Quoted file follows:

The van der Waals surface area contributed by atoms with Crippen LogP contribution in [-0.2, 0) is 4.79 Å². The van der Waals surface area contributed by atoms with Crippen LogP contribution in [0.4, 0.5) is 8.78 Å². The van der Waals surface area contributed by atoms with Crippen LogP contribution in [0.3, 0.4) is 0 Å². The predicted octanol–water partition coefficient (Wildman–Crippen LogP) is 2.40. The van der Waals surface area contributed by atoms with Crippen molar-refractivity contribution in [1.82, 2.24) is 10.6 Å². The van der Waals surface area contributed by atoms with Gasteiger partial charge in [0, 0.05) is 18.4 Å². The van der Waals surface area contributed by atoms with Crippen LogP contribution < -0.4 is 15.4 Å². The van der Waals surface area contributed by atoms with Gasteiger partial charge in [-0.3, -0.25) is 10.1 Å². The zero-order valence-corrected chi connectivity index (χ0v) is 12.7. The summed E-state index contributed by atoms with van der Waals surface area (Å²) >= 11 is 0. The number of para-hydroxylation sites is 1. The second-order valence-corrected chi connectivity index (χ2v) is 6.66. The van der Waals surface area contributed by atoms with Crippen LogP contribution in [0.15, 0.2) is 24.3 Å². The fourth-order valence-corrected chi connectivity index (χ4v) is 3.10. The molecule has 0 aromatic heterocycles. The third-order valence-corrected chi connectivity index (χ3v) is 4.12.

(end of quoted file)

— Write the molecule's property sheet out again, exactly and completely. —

The van der Waals surface area contributed by atoms with Crippen LogP contribution in [-0.2, 0) is 4.79 Å². The van der Waals surface area contributed by atoms with Crippen LogP contribution in [0.4, 0.5) is 8.78 Å². The van der Waals surface area contributed by atoms with Crippen LogP contribution in [0.3, 0.4) is 0 Å². The predicted octanol–water partition coefficient (Wildman–Crippen LogP) is 2.40. The van der Waals surface area contributed by atoms with Crippen molar-refractivity contribution in [1.82, 2.24) is 10.6 Å². The van der Waals surface area contributed by atoms with Gasteiger partial charge in [0, 0.05) is 18.4 Å². The van der Waals surface area contributed by atoms with Crippen LogP contribution < -0.4 is 15.4 Å². The van der Waals surface area contributed by atoms with Gasteiger partial charge in [-0.3, -0.25) is 10.1 Å². The zero-order valence-corrected chi connectivity index (χ0v) is 12.7. The summed E-state index contributed by atoms with van der Waals surface area (Å²) >= 11 is 0. The number of para-hydroxylation sites is 1. The second-order valence-corrected chi connectivity index (χ2v) is 6.66. The van der Waals surface area contributed by atoms with Crippen LogP contribution in [0.15, 0.2) is 24.3 Å². The fourth-order valence-corrected chi connectivity index (χ4v) is 3.10. The molecule has 0 aromatic heterocycles. The third-order valence-corrected chi connectivity index (χ3v) is 4.12.